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Last Updated: Thursday, 5 May, 2005, 15:27 GMT 16:27 UK
Struggling Merck names new boss
Vioxx was Merck's second-selling drug with 2003 sales of $2.5bn
Troubled US drug-maker Merck & Co has said that Raymond Gilmartin is to stand down as chief executive and chairman.

Merck has suffered profit-falls since withdrawing its Vioxx painkiller from sale after evidence that it raised the risk of heart attacks and strokes.

Merck promoted Richard Clark, who heads its manufacturing operations, to be the new CEO; the chairman's seat is to remain empty for two years.

Drug regulators in the US and Europe have since approved Vioxx for sale.

Mr Gilmartin's departure is being seen as an attempt to draw a line under the crisis, which began when Merck voluntarily halted sales of Vioxx in September 2004.

'Best insider'

The US Food and Drug Administration and European Medicines Agency both separately concluded that Cox-2 inhibitors - like Vioxx - posed a risk of heart disease.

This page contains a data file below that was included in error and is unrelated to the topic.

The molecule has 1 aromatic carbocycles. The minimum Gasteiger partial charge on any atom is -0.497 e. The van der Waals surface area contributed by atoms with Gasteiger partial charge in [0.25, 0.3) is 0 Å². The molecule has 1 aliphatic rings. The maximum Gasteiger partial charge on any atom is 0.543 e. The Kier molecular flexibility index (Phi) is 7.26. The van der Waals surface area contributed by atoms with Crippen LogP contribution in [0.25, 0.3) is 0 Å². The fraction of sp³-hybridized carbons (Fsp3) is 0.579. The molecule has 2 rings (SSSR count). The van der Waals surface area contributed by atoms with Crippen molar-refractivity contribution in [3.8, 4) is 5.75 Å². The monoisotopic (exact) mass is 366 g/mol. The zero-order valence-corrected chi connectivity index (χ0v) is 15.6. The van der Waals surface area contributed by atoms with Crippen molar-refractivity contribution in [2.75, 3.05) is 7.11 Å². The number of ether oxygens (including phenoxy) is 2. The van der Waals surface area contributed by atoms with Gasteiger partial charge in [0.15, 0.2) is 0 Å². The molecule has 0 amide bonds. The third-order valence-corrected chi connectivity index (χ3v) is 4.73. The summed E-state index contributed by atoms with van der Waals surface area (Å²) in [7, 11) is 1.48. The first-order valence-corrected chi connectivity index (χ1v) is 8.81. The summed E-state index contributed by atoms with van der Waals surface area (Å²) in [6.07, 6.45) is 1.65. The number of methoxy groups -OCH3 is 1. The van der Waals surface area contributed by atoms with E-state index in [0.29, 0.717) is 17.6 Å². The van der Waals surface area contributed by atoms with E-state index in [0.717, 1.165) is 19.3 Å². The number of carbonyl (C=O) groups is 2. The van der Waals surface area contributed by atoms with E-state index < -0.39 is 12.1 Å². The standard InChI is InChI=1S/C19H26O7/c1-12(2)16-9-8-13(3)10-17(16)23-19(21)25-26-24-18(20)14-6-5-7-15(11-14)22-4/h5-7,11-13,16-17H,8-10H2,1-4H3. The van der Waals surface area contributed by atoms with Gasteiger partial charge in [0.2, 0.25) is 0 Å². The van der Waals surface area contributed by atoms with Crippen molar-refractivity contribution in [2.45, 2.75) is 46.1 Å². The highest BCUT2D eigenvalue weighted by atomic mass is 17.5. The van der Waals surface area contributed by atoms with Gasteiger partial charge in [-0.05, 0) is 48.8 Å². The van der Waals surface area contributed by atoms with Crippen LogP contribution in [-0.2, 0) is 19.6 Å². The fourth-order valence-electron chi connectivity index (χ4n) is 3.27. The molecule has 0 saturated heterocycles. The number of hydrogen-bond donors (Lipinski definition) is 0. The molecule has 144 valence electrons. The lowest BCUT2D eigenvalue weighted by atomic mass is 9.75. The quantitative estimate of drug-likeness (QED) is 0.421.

You have to think they couldn't get a superstar CEO from outside the company. Nobody would take the job
Scott Henry, Oppenheimer analyst

They warned doctors to be cautious about prescribing this type of drug but came down in favour of preserving a choice of treatments.

Merck's share price and profits were hard-hit when it pulled its second-best selling drug off the shelves. Vioxx sales were worth $2.5bn (1.3bn) in 2003.

Pharmaceutical industry analysts gave Mr Clark's appointment a lukewarm reception, viewing him as the best internal candidate.

"I think highly of Clark...he's basically a consolation prize because Wall Street wanted new blood and he's a Merck insider," said Barbara Ryan, an analyst at Deutsche Bank.

"You have to think they couldn't get a superstar CEO from outside the company. Nobody would take the job," said Oppenheimer analyst Scott Henry.

Mr Gilmartin has run Merck for 10 years and will continue to serve as a special advisor until he retires in 2006.

Rather than appoint a new chairman, Merck has decided to form an executive committee under its ex-chairman Lawrence Bossidy. Its shares rose in New York on news of the shake-up.

Merck's profits for the final three months of 2004 fell to $1.1bn, down $300m on the same period a year earlier. First quarter 2005 profits were $1.3bn, down 15% on a year ago.

Other Cox-2 inhibitors reviewed, and approved, by the US FDA after doubts about Vioxx included Pfizer's Celebrex and Bextra products.

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